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BioMed Research International
Volume 2013, Article ID 183204, 10 pages
Review Article

Trends in Dietary Patterns, Alcohol Intake, Tobacco Smoking, and Colorectal Cancer in Polish Population in 1960–2008

Department of Nutrition and Dietetics with Clinic of Metabolic Diseases and Gastroenterology National Food and Nutrition Institute, Powsińska St. 61/63, 02-903 Warsaw, Poland

Received 24 July 2013; Revised 25 September 2013; Accepted 15 October 2013

Academic Editor: Sabine Rohrmann

Copyright © 2013 Mirosław Jarosz et al. This is an open access article distributed under the Creative Commons Attribution License, which permits unrestricted use, distribution, and reproduction in any medium, provided the original work is properly cited.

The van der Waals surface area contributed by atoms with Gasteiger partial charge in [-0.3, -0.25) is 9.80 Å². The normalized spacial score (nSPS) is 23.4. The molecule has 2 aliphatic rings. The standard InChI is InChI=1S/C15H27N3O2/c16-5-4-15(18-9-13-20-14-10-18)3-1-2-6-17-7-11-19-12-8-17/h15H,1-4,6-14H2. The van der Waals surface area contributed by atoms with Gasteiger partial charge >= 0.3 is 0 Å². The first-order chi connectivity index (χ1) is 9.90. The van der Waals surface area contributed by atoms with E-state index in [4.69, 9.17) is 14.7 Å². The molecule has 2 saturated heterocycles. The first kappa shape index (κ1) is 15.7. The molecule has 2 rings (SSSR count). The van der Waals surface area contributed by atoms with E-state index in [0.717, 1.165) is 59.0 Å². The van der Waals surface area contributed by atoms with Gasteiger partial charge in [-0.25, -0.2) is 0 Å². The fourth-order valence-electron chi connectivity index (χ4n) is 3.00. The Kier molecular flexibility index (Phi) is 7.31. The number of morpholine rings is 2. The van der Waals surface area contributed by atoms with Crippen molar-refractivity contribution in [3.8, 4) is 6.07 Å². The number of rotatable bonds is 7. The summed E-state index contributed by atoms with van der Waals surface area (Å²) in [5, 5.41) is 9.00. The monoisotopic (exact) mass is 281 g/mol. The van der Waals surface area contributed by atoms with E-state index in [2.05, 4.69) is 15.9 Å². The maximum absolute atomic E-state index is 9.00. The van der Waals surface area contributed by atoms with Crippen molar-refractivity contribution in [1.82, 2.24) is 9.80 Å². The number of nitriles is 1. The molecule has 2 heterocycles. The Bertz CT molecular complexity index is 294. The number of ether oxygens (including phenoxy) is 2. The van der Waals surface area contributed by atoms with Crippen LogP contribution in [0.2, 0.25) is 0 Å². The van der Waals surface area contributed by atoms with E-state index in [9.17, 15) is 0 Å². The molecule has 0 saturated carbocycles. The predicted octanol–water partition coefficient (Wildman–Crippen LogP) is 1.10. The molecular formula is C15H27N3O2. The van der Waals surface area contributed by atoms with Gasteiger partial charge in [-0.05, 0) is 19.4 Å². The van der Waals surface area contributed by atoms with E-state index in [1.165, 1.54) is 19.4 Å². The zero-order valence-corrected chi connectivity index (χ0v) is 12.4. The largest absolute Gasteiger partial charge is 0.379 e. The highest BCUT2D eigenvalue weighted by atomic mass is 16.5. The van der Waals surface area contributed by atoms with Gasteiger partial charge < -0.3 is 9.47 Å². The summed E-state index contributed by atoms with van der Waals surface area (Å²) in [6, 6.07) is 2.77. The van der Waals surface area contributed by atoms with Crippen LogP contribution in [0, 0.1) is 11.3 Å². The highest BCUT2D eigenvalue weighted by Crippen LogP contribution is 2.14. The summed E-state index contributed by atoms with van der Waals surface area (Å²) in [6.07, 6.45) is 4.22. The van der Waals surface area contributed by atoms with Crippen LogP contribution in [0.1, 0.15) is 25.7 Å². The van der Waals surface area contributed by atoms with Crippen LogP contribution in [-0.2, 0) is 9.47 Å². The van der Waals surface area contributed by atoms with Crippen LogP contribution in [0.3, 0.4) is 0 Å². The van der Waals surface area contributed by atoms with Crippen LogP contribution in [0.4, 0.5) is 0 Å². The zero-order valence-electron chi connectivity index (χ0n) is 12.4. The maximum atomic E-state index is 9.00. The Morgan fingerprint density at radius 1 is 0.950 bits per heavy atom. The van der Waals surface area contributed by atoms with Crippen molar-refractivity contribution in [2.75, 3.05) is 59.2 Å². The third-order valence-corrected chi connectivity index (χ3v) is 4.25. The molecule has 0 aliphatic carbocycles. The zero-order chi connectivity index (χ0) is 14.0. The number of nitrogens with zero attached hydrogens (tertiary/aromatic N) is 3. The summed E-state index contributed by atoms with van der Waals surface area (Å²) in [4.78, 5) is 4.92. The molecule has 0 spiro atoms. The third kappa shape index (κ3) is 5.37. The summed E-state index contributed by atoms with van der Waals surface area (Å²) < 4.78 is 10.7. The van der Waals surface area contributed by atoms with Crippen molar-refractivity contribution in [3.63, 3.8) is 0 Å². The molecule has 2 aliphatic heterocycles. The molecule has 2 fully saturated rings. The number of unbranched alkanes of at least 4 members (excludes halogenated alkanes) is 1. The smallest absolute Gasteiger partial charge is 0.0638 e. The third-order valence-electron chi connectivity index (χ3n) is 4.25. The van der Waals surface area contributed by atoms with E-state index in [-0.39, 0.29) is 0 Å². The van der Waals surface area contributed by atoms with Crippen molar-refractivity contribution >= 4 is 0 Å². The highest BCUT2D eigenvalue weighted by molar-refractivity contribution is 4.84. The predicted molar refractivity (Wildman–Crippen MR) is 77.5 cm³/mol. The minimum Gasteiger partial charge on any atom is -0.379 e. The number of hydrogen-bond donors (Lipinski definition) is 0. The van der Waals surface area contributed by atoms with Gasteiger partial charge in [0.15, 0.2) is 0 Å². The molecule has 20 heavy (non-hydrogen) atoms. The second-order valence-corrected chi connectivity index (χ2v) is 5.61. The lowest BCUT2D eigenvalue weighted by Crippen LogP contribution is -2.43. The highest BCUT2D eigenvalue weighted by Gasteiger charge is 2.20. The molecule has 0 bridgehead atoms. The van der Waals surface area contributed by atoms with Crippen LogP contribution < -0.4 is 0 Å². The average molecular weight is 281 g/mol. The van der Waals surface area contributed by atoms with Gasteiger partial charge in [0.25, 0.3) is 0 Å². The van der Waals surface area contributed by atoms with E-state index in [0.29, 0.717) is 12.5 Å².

The study examined the relationships between long-term trends in food consumption, alcohol intake, tobacco smoking, and colorectal cancer (CRC) incidence. Data on CRC incidence rates were derived from the National Cancer Registry, on food consumption from the national food balance sheets; data on alcohol and tobacco smoking reflected official statistics of the Central Statistical Office. It was shown that CRC incidence rates were increasing between 1960 and 1995, which could have been affected by adverse dietary patterns (growing consumption of edible fats, especially animal fats, sugar, red meat, and declining fibre and folate intake), high alcohol consumption, and frequent tobacco smoking noted until the end of the 1980s. Since 1990, the dietary pattern changed favourably (decrease in consumption of red meat, animal fats, and sugar, higher vitamin D intake, increase in vegetables and fruit quantities consumed, and decline in tobacco smoking). These changes could contribute to the stabilisation of CRC incidence among women seen after 1996 and a reduction in the rate of increase among men.